Happy birthday to Al Hibbler, the uniquely gifted and underrated vocalist and civil rights activist who's career was disturbed by a near-blacklist recording ban due to his arrests in the movement.
Born in Mississippi, he joined a choir at a school for the blind in Little Rock at age 12. He developed his baritone voice and started singing blues in the '30s. In the early '40s he sang in territory bands in the South and Midwest and also with Jay McShann (the same band with young Charlie Parker) where he made his first recorded appearance.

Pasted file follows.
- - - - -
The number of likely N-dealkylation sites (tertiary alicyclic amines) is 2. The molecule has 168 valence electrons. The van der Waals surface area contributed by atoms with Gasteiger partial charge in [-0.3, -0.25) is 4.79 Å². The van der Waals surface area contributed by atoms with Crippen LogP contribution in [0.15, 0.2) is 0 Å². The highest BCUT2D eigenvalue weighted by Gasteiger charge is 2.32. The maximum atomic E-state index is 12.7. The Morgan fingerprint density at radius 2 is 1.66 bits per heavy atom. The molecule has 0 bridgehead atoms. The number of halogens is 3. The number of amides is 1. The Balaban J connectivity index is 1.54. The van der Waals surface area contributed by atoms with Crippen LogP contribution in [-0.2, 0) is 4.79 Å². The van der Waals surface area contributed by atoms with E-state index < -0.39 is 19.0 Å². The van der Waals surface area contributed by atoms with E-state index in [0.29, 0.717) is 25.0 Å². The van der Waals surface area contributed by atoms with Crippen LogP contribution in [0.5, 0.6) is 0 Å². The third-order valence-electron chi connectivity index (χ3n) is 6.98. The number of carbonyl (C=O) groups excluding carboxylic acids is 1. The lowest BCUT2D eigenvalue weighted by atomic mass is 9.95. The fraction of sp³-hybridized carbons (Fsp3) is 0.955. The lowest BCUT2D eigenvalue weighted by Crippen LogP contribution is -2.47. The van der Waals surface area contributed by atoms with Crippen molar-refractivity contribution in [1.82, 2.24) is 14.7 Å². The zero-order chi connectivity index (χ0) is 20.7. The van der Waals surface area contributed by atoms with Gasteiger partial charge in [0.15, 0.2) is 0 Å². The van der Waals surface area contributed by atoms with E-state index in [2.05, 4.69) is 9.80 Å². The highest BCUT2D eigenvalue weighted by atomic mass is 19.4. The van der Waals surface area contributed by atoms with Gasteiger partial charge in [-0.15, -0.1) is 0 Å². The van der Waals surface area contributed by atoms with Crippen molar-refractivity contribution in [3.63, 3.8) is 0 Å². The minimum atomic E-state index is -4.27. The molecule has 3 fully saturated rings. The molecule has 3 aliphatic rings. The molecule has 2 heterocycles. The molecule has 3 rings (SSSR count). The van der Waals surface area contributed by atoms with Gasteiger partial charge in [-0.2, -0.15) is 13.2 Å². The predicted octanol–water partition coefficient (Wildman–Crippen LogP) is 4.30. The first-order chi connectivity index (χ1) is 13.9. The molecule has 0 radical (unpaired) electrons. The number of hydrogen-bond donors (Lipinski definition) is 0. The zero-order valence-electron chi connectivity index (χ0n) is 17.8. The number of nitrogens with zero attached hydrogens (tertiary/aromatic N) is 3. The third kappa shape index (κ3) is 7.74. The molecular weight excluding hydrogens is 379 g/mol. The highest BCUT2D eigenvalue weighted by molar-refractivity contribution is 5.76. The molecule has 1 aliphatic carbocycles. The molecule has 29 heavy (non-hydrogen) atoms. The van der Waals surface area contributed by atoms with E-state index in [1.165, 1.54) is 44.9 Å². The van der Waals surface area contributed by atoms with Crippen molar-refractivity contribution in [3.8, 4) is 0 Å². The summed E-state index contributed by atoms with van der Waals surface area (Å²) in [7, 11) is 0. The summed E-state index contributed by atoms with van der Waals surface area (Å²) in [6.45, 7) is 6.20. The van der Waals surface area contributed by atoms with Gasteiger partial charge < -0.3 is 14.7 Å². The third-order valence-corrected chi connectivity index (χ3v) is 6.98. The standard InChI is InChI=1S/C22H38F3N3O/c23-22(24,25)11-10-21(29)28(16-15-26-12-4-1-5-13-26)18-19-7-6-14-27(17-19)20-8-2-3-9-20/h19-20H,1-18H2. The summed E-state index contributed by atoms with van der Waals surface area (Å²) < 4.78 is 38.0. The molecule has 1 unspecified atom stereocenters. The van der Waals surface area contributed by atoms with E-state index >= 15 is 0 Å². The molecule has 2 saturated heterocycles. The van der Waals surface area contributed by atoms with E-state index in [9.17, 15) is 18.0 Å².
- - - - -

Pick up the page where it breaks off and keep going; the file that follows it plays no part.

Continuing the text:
In '43 he joined the Duke Ellington band. "Do Nothin' Til You Hear From Me" was written as a vehicle for Hibbler and it became a pop hit in '44. "Don't Get Around Much Anymore" was another notable one. His stay with Ellington lasted until 1951 and he won several awards during the stint.
In the '50s he sang with Count Basie, Johnny Hodges, Gerald Wilson and others and cut albums for Norgran, Mercury and Decca, where he had a huge hit with "Unchained Melody" in '55. His activism in the Civil Rights and anti-segregation movements (including marching and several arrests) led to a near blacklist from the recording industry.
A symbolic deal with Frank Sinatra's Reprise Records didn't yield much for his career. He sang at Louis Armstrong's funeral and cut a record with another blind original, Rahsaan Roland Kirk (A Meeting Of The Times, 1972). He occasionally appeared in concert but his career mostly was stalled since the '60s.